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High throughput tau oligomer drug screening assay for Alzheimer's disease

Award Information
Agency: Department of Health and Human Services
Branch: National Institutes of Health
Contract: 2R44AG029777-04
Agency Tracking Number: R44AG029777
Amount: $1,717,684.00
Phase: Phase II
Program: SBIR
Solicitation Topic Code: NIA
Solicitation Number: PA12-088
Solicitation Year: 2013
Award Year: 2013
Award Start Date (Proposal Award Date): N/A
Award End Date (Contract End Date): N/A
Small Business Information
NEW YORK, NY 10032-
United States
DUNS: 788545130
HUBZone Owned: No
Woman Owned: No
Socially and Economically Disadvantaged: No
Principal Investigator
 (212) 568-0365
Business Contact
Phone: (212) 568-0365
Research Institution

DESCRIPTION (provided by applicant): There is a very large and rapidly growing unmet need for disease-modifying drugs for Alzheimer's disease (AD) as its prevalence is increasing worldwide due to demographic shifts in the aging population. AD is the thirdmost costly disease in the US with direct costs over 200 billion annually. The proposed phase IIB program is for the continued development of small molecule drugs specifically inhibiting tau aggregation at the earliest steps of tau monomer self-association into oligomers that were discovered during the phase II program. A decrease in tau oligomer accumulation in neurons should also inhibit the formation of higher order aggregates. These drugs may also be effective in reducing extracellular tau oligomers that are not irreversibly linked. A decrease of tau oligomers in the extracellular compartment holds promise to eliminate the associative impairment of memory formation and the propagation of pathology to healthy neighboring neurons. Therefore, it is anticipated that therapeutic intervention that diminishes extracellular tau oligomers should lead to both an improvement in memory and a slowing or arresting of disease progression in AD patients. Symptomatic improvement in memory may be used as an early indication of drug efficacy in preclinical and clinical studies. In Phase II of the project, the assay was converted t a high throughput compound-screening platform, validated, and used to screen a diverse compound library. Antibody fragments for tau oligomers were selected and cloned (Tian et al. 2012). The proposed phase IIB program Specific Aims are: Perform secondary screen in cell assays for inhibition of tau oligomer accumulation Improve the potency of selected compounds in the primary and secondary assays Validate the tau oligomer target in an acute mouse model of memory formation Select compounds in the acute mouse model for testing in a chronic tauopathy model Develop regulatory strategy The anticipated outcome of the proposed Phase IIB program isthe selection of at least three or more lead candidate compounds targeting tau oligomers for evaluation in animal models of AD and tauopathies. To attain this result, secondary screening in cell models of tau oligomer formation and medicinal chemistry will be used to optimize and select compounds for testing in the acute mouse model of tau-induced memory dysfunction. Following validation of the model for the tau oligomer target, selected active compounds will be screened and candidates chosen for further development. At the conclusion of the proposed program, a detailed regulatory strategy will be written to guide preclinical up to the IND submission and Ph 1 clinical trials. Key Words: Alzheimer's disease, tauopathy, neurodegenerative disease, drug discovery, tau, oligomer, cell model, mouse model, memory PUBLIC HEALTH RELEVANCE PUBLIC HEALTH RELEVANCE: The proposed phase IIB program is for the continued development of small molecule drugs specifically inhibiting an important protein that plays arole in Alzheimer's disease (AD) that forms protein aggregates known as tangles. A high throughput screening assay was implemented to discover compounds that could inhibit tau self-association and aggregation as starting structures for drug development for AD. These drugs may be effective in both improving cognitive function and in preventing the spread of pathology within the brain thereby arresting the disease. Standard lead optimization work will be carried out in the program to identify compounds for in vivo mouse studies. The mouse model that will be used to test compounds was developed by the team and it will test the ability of lead compounds to restore memory formation in this model. The Company is engaged in active discussions with potential pharmaceutical companies as commercialization partners for the purposes of accelerating this exciting program into clinical studies. The SBIR program has been essential for these studies and in transitioning the company from an early stage, high risk venture toan established successful; commercial entity.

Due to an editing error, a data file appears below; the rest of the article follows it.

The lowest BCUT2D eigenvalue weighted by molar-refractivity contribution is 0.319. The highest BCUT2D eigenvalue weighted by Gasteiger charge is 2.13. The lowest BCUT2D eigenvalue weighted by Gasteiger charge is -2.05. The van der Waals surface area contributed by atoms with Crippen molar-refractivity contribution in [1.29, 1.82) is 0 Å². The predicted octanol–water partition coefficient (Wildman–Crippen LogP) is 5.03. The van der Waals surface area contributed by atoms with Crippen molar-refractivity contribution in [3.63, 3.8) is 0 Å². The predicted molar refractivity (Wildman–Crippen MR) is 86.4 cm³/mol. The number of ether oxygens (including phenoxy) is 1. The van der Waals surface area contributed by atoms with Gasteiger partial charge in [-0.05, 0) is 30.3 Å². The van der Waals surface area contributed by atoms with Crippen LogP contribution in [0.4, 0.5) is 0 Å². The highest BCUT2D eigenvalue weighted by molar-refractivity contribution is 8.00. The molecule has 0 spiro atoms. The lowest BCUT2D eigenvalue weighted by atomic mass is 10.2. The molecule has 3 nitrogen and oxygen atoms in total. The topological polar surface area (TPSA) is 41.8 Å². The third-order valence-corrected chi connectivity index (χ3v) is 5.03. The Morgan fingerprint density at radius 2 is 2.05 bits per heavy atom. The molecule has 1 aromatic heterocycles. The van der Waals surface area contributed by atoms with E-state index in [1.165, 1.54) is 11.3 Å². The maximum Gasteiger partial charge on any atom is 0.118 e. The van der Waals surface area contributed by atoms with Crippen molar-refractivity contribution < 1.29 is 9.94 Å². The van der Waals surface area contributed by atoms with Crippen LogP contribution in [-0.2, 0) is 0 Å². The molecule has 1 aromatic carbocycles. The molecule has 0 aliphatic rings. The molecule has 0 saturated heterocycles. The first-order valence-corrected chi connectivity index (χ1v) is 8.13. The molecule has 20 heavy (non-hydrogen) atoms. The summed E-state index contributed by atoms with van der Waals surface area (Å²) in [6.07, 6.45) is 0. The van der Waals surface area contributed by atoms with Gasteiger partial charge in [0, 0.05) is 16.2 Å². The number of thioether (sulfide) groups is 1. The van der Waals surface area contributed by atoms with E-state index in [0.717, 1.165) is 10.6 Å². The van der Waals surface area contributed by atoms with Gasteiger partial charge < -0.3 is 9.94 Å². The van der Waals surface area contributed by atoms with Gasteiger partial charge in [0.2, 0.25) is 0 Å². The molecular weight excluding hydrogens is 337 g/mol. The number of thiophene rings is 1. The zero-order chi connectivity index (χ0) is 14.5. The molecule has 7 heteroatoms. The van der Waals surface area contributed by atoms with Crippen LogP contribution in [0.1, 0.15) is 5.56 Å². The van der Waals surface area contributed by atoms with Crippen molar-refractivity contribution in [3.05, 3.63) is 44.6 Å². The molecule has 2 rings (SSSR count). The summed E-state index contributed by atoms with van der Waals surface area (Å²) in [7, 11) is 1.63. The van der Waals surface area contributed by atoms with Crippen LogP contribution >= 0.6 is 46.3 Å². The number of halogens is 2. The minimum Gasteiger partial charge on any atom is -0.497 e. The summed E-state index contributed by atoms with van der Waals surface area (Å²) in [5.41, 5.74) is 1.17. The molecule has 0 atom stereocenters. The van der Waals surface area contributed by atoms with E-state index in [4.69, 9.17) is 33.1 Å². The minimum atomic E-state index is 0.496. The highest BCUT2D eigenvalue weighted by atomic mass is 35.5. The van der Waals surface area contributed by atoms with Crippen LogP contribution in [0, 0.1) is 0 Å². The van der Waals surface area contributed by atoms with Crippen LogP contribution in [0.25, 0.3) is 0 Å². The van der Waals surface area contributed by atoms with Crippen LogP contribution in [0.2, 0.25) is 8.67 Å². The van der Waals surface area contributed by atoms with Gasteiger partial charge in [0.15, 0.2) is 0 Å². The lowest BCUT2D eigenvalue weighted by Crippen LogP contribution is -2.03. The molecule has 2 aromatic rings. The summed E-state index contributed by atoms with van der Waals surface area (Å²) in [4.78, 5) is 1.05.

* Information listed above is at the time of submission. *

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